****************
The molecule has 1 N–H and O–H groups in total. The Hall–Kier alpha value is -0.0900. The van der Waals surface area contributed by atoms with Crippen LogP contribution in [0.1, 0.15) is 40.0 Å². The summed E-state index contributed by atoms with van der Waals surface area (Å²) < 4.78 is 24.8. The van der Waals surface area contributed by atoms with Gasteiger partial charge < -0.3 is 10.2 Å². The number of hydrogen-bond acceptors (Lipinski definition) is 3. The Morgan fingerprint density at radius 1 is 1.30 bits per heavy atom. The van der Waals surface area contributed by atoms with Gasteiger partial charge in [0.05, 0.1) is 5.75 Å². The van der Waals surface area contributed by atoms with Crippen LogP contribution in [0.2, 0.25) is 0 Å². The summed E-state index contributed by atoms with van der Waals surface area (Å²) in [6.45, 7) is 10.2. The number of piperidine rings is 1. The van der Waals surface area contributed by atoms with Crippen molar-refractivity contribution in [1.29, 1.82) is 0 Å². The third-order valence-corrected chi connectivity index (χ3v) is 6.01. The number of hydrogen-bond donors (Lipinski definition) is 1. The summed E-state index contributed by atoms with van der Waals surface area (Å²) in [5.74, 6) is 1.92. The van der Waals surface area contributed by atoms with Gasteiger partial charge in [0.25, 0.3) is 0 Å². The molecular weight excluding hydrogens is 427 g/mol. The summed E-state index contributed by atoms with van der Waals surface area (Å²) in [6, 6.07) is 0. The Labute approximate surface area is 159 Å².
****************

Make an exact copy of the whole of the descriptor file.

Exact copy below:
The molecule has 1 N–H and O–H groups in total. The Hall–Kier alpha value is -0.0900. The van der Waals surface area contributed by atoms with Crippen LogP contribution in [0.1, 0.15) is 40.0 Å². The summed E-state index contributed by atoms with van der Waals surface area (Å²) < 4.78 is 24.8. The van der Waals surface area contributed by atoms with Gasteiger partial charge < -0.3 is 10.2 Å². The number of hydrogen-bond acceptors (Lipinski definition) is 3. The Morgan fingerprint density at radius 1 is 1.30 bits per heavy atom. The van der Waals surface area contributed by atoms with Gasteiger partial charge in [0.05, 0.1) is 5.75 Å². The van der Waals surface area contributed by atoms with Crippen LogP contribution in [0.2, 0.25) is 0 Å². The summed E-state index contributed by atoms with van der Waals surface area (Å²) in [6.45, 7) is 10.2. The number of piperidine rings is 1. The van der Waals surface area contributed by atoms with Crippen molar-refractivity contribution in [1.29, 1.82) is 0 Å². The third-order valence-corrected chi connectivity index (χ3v) is 6.01. The number of hydrogen-bond donors (Lipinski definition) is 1. The summed E-state index contributed by atoms with van der Waals surface area (Å²) in [5.74, 6) is 1.92. The van der Waals surface area contributed by atoms with Gasteiger partial charge in [0.25, 0.3) is 0 Å². The molecular weight excluding hydrogens is 427 g/mol. The summed E-state index contributed by atoms with van der Waals surface area (Å²) in [6, 6.07) is 0. The Labute approximate surface area is 159 Å².